Bill, what has happened is people aren't voting their pocketbook. They're voting culture. They're voting how they feel about gays, how they feel about God. They're voting Guns. They're not voting economic because they don't see their interests bound up economically. They see it, how does the world look at them.Right-winger Dana Loesch agreed on the social issues, but disagreed on economics.
Couldn't the Davis comments be paraphrased as, oh, I don't know...
You go into some of these small towns in Pennsylvania, and like a lot of small towns in the Midwest, the jobs have been gone now for 25 years and nothing’s replaced them. And they fell through the Clinton administration, and the Bush administration, and each successive administration has said that somehow these communities are gonna regenerate and they have not. So it’s not surprising then that they get bitter, they cling to guns or religion or antipathy to people who aren’t like them or anti-immigrant sentiment or anti-trade sentiment as a way to explain their frustrations.Oh, right - then-Candidate Obama recognized the influence of economics, so it would appear that he was more in agreement with Loesch than with Davis. Or perhaps I should say, she with him.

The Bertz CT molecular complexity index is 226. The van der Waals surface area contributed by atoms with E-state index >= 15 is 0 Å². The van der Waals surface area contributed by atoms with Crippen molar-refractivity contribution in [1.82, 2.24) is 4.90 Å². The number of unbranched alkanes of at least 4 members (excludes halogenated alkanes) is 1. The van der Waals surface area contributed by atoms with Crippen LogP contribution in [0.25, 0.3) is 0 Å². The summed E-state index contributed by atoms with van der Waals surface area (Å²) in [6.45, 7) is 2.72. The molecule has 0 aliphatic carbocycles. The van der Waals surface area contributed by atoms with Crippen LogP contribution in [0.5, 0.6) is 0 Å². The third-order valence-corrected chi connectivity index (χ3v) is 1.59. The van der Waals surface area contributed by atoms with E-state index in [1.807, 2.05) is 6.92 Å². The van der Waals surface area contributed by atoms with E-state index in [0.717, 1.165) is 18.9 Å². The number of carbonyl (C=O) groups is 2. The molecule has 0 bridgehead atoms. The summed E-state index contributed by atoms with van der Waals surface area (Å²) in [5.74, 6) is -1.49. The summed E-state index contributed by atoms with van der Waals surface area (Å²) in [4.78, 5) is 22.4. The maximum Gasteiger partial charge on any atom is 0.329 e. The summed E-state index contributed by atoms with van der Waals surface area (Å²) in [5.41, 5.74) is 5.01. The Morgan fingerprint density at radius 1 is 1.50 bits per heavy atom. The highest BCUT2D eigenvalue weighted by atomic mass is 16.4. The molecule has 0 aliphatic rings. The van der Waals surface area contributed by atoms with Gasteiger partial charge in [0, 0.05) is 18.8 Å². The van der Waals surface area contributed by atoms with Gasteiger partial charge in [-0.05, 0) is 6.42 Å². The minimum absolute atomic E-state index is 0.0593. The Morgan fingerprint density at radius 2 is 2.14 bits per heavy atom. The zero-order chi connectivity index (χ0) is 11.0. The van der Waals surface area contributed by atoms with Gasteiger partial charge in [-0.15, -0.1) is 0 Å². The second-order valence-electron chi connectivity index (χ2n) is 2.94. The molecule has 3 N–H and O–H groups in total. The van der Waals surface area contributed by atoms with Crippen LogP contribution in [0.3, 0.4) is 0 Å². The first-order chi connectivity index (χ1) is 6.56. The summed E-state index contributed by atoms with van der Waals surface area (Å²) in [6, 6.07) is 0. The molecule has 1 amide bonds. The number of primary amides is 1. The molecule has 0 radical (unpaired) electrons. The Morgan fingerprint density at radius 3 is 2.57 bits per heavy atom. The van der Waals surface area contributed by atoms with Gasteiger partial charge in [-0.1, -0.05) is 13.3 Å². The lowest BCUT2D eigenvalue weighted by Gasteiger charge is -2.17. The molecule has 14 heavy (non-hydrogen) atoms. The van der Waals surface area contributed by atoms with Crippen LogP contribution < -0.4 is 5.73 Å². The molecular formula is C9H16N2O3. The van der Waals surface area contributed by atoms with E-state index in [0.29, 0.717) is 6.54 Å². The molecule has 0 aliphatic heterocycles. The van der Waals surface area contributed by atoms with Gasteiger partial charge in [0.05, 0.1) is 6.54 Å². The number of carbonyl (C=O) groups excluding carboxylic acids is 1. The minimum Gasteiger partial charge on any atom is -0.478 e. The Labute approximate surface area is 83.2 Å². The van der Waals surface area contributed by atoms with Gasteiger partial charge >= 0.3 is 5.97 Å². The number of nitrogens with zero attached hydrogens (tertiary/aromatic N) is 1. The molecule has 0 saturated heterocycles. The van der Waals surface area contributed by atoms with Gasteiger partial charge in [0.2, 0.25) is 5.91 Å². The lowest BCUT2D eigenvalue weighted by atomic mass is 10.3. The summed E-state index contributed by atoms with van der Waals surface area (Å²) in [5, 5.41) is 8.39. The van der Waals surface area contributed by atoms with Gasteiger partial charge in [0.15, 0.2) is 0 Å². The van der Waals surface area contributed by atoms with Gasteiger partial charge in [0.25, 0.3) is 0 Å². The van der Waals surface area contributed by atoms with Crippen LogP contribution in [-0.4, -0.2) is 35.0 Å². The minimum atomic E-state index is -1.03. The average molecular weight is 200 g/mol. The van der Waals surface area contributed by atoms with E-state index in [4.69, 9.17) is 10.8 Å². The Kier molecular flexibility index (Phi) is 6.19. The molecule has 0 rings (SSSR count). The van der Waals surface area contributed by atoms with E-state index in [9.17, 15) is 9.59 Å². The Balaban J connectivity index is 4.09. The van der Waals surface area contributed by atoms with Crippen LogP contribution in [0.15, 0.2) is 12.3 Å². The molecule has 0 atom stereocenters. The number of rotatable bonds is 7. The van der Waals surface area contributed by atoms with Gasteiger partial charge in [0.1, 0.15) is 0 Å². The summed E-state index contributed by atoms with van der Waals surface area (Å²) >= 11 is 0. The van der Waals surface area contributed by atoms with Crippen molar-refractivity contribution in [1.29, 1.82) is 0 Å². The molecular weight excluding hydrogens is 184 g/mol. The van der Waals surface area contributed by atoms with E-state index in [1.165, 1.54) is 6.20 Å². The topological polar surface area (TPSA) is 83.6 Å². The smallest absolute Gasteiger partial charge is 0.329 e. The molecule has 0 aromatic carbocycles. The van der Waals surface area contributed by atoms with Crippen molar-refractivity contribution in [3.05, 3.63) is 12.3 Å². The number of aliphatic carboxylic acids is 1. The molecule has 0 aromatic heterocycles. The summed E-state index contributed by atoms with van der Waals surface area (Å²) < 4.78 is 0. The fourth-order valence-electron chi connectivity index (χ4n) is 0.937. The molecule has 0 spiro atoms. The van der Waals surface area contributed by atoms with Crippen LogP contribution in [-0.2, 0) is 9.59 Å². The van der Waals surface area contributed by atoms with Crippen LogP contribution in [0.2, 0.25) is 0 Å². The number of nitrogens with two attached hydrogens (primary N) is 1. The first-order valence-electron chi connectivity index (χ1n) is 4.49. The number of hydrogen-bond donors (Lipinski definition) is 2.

In fairness to Davis, although I expect that old habits die hard and most Members of Congress spend years avoiding making statements that might be confused with candor, it's easier to be honest when you are no longer running for office. In fairness to Loesch, she seems to be way outside of her depths.